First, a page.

Friday, December 31, 2021
Franziska Sucker (University of the Witwatersrand), Reflections on Agricultural Subsidies, SSRN (2021):
Many sub-Saharan African countries enjoy a static comparative advantage (that derives from climatic and other natural endowments) in several agricultural products, including traditional cash crops like coffee, cocoa and tea, as well as new products like legumes, pulses and sesame seeds. Yet, developed countries are the biggest exporters of these agricultural products. According to the United Nation Conference on Trade and Development (UNCTAD), this is largely ‘due to heavy subsidies to their agriculture. In fact, the inability of developing countries to compete with the subsidized agriculture of developed countries has turned them into net importers of food produced in developed countries’.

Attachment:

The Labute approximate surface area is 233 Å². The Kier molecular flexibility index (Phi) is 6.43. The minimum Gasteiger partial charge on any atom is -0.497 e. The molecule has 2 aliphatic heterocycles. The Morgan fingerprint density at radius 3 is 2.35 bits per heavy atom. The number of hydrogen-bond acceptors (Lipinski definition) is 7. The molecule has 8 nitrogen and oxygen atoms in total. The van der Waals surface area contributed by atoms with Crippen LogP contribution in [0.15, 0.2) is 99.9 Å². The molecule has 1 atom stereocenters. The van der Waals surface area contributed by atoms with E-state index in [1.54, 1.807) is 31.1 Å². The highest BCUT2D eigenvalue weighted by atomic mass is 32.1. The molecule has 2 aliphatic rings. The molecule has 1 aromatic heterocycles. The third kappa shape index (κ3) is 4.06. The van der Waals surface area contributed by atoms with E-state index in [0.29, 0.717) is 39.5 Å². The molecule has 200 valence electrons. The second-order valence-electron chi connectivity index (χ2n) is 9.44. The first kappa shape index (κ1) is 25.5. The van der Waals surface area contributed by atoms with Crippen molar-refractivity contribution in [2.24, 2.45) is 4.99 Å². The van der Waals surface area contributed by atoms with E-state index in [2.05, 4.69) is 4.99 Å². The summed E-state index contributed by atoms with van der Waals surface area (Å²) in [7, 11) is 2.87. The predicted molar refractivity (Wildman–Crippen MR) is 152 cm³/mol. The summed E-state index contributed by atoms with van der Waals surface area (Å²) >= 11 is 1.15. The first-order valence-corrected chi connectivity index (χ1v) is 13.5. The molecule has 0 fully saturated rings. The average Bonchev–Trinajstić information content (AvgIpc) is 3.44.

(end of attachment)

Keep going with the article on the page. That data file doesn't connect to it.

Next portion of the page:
Indeed, no African country exports to one of the top five agricultural products importing countries (United States (US), China, Germany, Netherlands and the United Kingdom), despite their world share in agricultural trade having increased from 10 per cent in 2005 to 12 per cent in 2017. Also, African countries level of calories consumed is higher than the level of calories it produces domestically, ie a calorie production deficit. Therefore, they have been net food importers over the last two decades. During this time, on average, agricultural product imports accounted for 13,4 per cent of the total products imported by African countries, while agricultural exports accounted for only 9,16 per cent of African countries’ total exports. Moreover, their agricultural imports increased significantly in cost from US$17 billion in 2001 to US$61 billion at the end of 2016, with the United Nations (UN) forecasting these costs to reach US$110 billion by 2025. This growth in imports may be attributed to the inability to produce enough to satisfy growing local demand for cereals, animal and vegetable fats and oils, sugar and confectionery, and meat and edible offal. Interestingly, in 2020, South Africa’s agricultural imports decreased by 8 per cent, while exports increased by 3 per cent, resulting in agricultural trade growing by 26 per cent and a US$4.3 billion surplus. Favourable weather conditions contributed to the large domestic output, and a weak currency (a result of the lock-down measures adopted to reduce the spread of the coronavirus (COVID-19)) increased the output’s competitiveness in the global market. The main exports by value were citrus, grapes, wine, apples and pears, maize, nuts, sugar, wool and fruit juices. The significant decline in imports may, in part, be attributed to the travel restrictions adopted to reduce the spread of COVID-19. The highest declines were noted in the imports of poultry meat, sugar, spirits, sunflower oil, prepared animal feed, beer made from malt, fish, and coffee. These declines overshadowed the increase in rice, wheat and palm oil. Against this background, I first reflect on the relevant trade rules that allow(ed) the development of this highly subsidised sector (section 1). Thereafter, I deliberate, more specifically, on agricultural subsidies that may be required to meet the increasing demand for food supplies in African countries, ie for purposes of food security (section 2). I then conclude with some thoughts on future means to increase African countries’ agricultural production and expand their trade (section 3). Overall, this chapter does not purport to be a complete and comprehensive treatise of World Trade Organization (WTO) rules on agricultural subsides. Rather, it offers reflections on the use of agricultural subsidies and provides a peek into the challenges that African countries face in a sector where they have a static competitive advantage and suggests some possible solutions that could address some of these challenges.